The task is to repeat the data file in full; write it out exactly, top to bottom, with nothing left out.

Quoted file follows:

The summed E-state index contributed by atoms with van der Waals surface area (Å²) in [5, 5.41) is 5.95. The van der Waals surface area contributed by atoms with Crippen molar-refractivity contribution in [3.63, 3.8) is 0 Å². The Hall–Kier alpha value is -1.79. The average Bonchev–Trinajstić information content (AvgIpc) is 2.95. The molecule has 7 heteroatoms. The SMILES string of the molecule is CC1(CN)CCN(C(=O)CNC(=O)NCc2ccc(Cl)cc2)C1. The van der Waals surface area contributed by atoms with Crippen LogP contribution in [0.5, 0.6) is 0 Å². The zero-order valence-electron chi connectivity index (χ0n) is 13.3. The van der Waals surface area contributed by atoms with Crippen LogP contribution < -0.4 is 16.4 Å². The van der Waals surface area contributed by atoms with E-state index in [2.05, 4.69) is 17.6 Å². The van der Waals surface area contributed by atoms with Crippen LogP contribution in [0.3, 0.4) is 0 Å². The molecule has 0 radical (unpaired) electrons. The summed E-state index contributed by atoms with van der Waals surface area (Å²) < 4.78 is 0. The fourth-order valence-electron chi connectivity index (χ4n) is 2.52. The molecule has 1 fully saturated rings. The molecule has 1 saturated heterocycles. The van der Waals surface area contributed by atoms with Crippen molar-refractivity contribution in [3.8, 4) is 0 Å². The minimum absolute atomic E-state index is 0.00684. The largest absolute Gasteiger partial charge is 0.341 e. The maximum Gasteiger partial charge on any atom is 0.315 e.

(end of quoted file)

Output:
The summed E-state index contributed by atoms with van der Waals surface area (Å²) in [5, 5.41) is 5.95. The van der Waals surface area contributed by atoms with Crippen molar-refractivity contribution in [3.63, 3.8) is 0 Å². The Hall–Kier alpha value is -1.79. The average Bonchev–Trinajstić information content (AvgIpc) is 2.95. The molecule has 7 heteroatoms. The SMILES string of the molecule is CC1(CN)CCN(C(=O)CNC(=O)NCc2ccc(Cl)cc2)C1. The van der Waals surface area contributed by atoms with Crippen LogP contribution in [0.5, 0.6) is 0 Å². The zero-order valence-electron chi connectivity index (χ0n) is 13.3. The van der Waals surface area contributed by atoms with Crippen LogP contribution < -0.4 is 16.4 Å². The van der Waals surface area contributed by atoms with E-state index in [2.05, 4.69) is 17.6 Å². The van der Waals surface area contributed by atoms with Crippen LogP contribution in [0.3, 0.4) is 0 Å². The molecule has 0 radical (unpaired) electrons. The summed E-state index contributed by atoms with van der Waals surface area (Å²) < 4.78 is 0. The fourth-order valence-electron chi connectivity index (χ4n) is 2.52. The molecule has 1 fully saturated rings. The molecule has 1 saturated heterocycles. The van der Waals surface area contributed by atoms with Crippen molar-refractivity contribution in [3.8, 4) is 0 Å². The minimum absolute atomic E-state index is 0.00684. The largest absolute Gasteiger partial charge is 0.341 e. The maximum Gasteiger partial charge on any atom is 0.315 e.